Sunday, January 18, 2009

Sex, science and profits: Kealey

This book asks whether governments should fund science. It starts with a review of the history of technological advancement. This section is like a cross between an economic history of the western world and guns germs and steal. The books title seems to be tying to trade in on the popularity of Guns and Germs which might cause people to dismiss it as pop history and miss its important arguments about current science funding.

The second section is an analyse of the industrial revolution and shows how its discoveries stemmed not from government funded pure scientists providing insights that were then used by industrialists but from tradesmen making gradual improvements to the machines they used every day. These new machines then provided evidence for the theoreticians to build up scientific theories from.

The third section looks at how contemporary science is done and examines if government funding of science increases or decreases the rate of progress (and economic growth). It includes a convincing chapter on why patents serve to harm the public.

This is an entertaining well crafted book that lays out a compelling argument for free market (rather than state subsidised) science. The book seems to have been widely ignored outside libertarian circles where he is preaching to the converted.

One thing the book does not explore is the use of other methods to incentivize science. The use of betting markets and prizes are two ways that are probably underused.

Friday, January 16, 2009

Cheer up things could be worse

Chicken Licken has nothing on the news these days. Everyone is talking about "perfect storms of bad economic data" and "the worst possible recession imaginable", stuff like that. This recession is bad(pdf), much worse then most people currently believe. It is at the point where those hoarding gold are overly optimistic, they should be hoarding rice.

However you have to be really lacking in imagination to think that a complete collapse of the banking system hyperinflation of fiat currency and abandonment of all social services provisions are the worst economic event you can imagine.

Here are a collection of things that are much worse.

These sorts of inevitable disasters come round anywhere from every 100 years to 50,000 years or so
1. A Flu pandemic which killed 5% of world population.
2. Canary island volcano falling into the Atlantic.
3. Yellowstone volcano exploding
4. Rapid onset new ice age

Not inevitable but fairly likely
1. Thermonuclear war.
2. Intelligent robots that try kill us all (surely this is overdue at this point)
3. Bioterrorism of some mix of aids, smallpox, anthrax and athletes foot.

So cheer up on a geological scale this is minor. Yellowstone could explode then you’d really have problems.

Tuesday, January 13, 2009

Bound for Whorey

I'm so angry I could drop kick a nun.

Woodie Guthrie the raving communist hater of corporations is advertising Audi cars? Are they going to have this machine kills fascists emblazoned on the side?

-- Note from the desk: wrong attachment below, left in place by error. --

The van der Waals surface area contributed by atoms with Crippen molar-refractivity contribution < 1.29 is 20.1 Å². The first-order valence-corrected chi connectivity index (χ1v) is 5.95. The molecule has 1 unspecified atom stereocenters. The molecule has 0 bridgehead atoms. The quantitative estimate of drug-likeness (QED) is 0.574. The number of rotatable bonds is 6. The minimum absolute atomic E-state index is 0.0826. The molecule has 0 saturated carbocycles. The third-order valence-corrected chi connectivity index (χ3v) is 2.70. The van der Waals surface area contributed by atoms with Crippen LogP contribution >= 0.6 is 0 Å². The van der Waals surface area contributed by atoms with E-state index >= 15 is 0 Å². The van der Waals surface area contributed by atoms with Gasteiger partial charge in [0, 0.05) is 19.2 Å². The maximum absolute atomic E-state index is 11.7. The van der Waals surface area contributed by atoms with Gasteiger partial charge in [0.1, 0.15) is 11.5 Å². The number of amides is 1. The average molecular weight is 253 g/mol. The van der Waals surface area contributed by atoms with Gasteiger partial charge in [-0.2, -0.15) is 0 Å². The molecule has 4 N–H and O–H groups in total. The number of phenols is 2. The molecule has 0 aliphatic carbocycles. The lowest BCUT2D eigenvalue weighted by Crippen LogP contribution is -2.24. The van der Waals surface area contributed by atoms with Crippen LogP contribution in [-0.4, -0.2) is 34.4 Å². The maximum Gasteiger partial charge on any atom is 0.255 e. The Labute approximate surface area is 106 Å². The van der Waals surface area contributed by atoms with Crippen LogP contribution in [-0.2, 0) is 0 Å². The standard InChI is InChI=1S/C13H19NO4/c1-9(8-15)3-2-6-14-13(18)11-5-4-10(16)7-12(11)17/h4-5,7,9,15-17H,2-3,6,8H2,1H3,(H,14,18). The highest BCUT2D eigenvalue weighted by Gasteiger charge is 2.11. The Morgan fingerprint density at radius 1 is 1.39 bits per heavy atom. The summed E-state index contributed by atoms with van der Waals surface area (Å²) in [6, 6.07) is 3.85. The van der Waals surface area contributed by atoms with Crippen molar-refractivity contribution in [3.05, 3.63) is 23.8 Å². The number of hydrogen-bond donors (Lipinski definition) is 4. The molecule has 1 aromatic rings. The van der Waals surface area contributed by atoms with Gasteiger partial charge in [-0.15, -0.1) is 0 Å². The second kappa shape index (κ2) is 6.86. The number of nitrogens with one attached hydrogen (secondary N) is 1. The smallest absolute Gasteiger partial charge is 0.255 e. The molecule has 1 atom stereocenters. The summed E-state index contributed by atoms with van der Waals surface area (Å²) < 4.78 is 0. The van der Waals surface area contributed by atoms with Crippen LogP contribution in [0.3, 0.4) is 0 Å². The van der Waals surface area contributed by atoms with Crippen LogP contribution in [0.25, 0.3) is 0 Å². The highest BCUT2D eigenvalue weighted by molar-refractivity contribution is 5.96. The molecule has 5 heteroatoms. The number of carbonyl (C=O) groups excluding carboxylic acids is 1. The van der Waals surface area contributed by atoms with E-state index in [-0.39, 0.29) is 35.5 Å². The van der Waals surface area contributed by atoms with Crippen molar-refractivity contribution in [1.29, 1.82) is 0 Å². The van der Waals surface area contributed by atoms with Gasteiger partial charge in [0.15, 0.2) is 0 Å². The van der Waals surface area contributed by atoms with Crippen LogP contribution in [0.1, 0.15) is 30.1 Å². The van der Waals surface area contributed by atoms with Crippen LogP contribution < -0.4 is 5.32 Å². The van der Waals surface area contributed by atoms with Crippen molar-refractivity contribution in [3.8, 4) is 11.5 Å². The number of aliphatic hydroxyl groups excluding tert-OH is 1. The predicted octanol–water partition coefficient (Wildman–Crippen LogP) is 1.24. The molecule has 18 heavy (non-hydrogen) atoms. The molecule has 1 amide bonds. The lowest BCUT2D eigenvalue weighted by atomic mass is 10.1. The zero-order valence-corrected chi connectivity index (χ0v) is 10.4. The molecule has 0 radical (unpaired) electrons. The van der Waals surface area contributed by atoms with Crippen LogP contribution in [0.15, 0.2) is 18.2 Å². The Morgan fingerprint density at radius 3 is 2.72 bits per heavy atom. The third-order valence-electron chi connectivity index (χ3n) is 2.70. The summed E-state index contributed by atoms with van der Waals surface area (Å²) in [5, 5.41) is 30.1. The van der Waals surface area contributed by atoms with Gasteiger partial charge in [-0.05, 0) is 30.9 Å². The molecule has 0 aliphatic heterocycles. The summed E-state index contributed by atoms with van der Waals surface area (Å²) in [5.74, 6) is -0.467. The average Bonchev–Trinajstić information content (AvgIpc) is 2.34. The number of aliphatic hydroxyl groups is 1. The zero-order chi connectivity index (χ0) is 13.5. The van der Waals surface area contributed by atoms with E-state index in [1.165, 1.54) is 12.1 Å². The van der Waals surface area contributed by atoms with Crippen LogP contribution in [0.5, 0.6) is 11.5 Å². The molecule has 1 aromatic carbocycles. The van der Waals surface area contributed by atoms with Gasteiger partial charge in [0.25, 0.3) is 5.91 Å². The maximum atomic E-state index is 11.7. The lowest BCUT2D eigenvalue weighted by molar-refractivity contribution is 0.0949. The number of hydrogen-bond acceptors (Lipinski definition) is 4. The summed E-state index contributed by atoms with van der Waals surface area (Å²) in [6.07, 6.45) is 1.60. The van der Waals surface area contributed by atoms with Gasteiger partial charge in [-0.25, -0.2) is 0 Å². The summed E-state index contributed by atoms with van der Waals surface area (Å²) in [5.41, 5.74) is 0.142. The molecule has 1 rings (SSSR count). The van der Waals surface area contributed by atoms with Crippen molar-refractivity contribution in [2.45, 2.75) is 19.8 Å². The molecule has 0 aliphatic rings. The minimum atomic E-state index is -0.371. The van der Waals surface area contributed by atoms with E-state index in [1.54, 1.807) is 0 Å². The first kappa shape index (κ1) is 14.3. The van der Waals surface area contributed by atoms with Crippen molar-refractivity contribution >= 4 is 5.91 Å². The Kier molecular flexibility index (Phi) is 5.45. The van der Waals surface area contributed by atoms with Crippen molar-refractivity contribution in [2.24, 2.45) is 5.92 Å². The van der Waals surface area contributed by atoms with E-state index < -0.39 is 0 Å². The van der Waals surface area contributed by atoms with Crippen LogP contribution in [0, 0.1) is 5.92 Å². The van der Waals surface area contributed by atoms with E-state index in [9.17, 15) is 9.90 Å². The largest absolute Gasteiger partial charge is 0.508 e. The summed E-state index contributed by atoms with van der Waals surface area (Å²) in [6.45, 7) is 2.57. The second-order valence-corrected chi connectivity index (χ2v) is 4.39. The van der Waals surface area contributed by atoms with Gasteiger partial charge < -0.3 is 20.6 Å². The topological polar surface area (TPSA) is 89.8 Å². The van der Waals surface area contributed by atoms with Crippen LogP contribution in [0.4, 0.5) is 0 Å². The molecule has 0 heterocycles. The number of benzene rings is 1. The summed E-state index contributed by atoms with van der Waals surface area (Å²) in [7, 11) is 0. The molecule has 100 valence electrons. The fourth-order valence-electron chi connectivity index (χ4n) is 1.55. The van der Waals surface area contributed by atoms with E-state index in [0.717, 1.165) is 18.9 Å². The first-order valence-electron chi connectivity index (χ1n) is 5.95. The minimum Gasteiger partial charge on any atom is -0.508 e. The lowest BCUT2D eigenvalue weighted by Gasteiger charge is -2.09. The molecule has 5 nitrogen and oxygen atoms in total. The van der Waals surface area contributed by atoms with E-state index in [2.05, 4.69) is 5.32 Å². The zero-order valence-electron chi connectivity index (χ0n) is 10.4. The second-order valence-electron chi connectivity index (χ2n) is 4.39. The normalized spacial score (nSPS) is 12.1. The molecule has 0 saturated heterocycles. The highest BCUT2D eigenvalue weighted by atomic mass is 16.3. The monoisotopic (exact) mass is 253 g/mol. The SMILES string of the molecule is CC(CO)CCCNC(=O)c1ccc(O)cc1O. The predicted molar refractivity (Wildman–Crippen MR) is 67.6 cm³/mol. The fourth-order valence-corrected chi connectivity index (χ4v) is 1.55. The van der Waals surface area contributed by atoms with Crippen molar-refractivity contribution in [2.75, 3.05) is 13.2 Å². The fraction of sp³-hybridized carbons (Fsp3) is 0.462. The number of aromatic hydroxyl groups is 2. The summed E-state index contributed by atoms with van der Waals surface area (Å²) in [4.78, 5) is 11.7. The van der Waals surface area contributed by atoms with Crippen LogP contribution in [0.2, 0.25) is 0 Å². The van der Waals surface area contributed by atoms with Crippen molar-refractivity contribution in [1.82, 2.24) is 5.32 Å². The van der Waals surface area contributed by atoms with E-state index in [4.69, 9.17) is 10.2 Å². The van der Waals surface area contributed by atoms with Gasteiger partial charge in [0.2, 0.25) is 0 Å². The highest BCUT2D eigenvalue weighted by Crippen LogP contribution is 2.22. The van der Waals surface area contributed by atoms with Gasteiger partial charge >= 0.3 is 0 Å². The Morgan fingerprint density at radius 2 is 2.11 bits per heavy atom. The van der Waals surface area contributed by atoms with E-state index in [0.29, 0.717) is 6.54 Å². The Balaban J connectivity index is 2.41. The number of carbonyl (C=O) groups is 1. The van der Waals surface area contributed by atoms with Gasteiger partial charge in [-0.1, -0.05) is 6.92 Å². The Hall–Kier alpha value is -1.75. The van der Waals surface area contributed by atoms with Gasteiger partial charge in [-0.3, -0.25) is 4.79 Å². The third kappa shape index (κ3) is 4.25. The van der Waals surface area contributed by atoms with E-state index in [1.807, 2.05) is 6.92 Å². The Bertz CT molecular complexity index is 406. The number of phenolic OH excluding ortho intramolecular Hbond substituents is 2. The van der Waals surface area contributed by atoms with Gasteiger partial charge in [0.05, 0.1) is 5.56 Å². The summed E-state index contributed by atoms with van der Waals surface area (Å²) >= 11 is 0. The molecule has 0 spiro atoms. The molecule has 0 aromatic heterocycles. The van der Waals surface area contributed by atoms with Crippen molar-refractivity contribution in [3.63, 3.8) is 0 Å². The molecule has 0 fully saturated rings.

And whats with the papercraft? a nice biodegradable car that is put together with loving care? The sort of thing that wont mow down people and leave them clinging to the bloody stumps that used to join to their feet?

At least Woody had the decency to die before they tried to dance around in his skin in some bizarre puppet person desecration. Iggy pop on the other hand has some sort of alien inside him that makes him advertise car insurance

Friday, January 09, 2009

Enough by John Naish

We have too much food, information, stuff, and the constant quest for more is costing us our physical and mental and even planetary well being.

The good of this book is that it is correct and entertaining. The bad is

1. This bit of the brain lights up which means.... Something like this is said every few paragraphs which as the author himself points out "is like standing outside a football ground, trying to interpret the action in the game by listening to the roars of the crowd". Brain scanning is not that accurate and basing your argument on extremely scant data like this is unwise.

2. In the stone age we did X so now we do X to much in the modern world. Evolutionary just so stories. These pop up in popular culture all the time and become accepted knowledge without any evidence. We don't really know how we lived in the stone age. Looking at Bonobo society early man may have been vastly different to how we imagine it today. So the old cliche (not from the book)
Men are better at maths because they had to have spatial abilities to chase antelope. Except when you look at it that's not the reason. People thinking men are better at maths seems to be most of the cause of them being better.

This book is full of these non falsifiable fairy tales which again is not a good foundation for an argument

3. No index

4. We cannot have more stuff unless we consume more. This is taken as an axiom but it is wrong. Ephemeralization is the process where people use technological advances to continuously do more with less.

The book is right that we need to be satisfied with enough and serves as a good motivator as to how to do this personally.

Similar but better books are Collapse by Jared Diamond on what causes societies to fail and Critical Path by Buckminster Fuller on how we can provide the needs of society and move away from over consumption.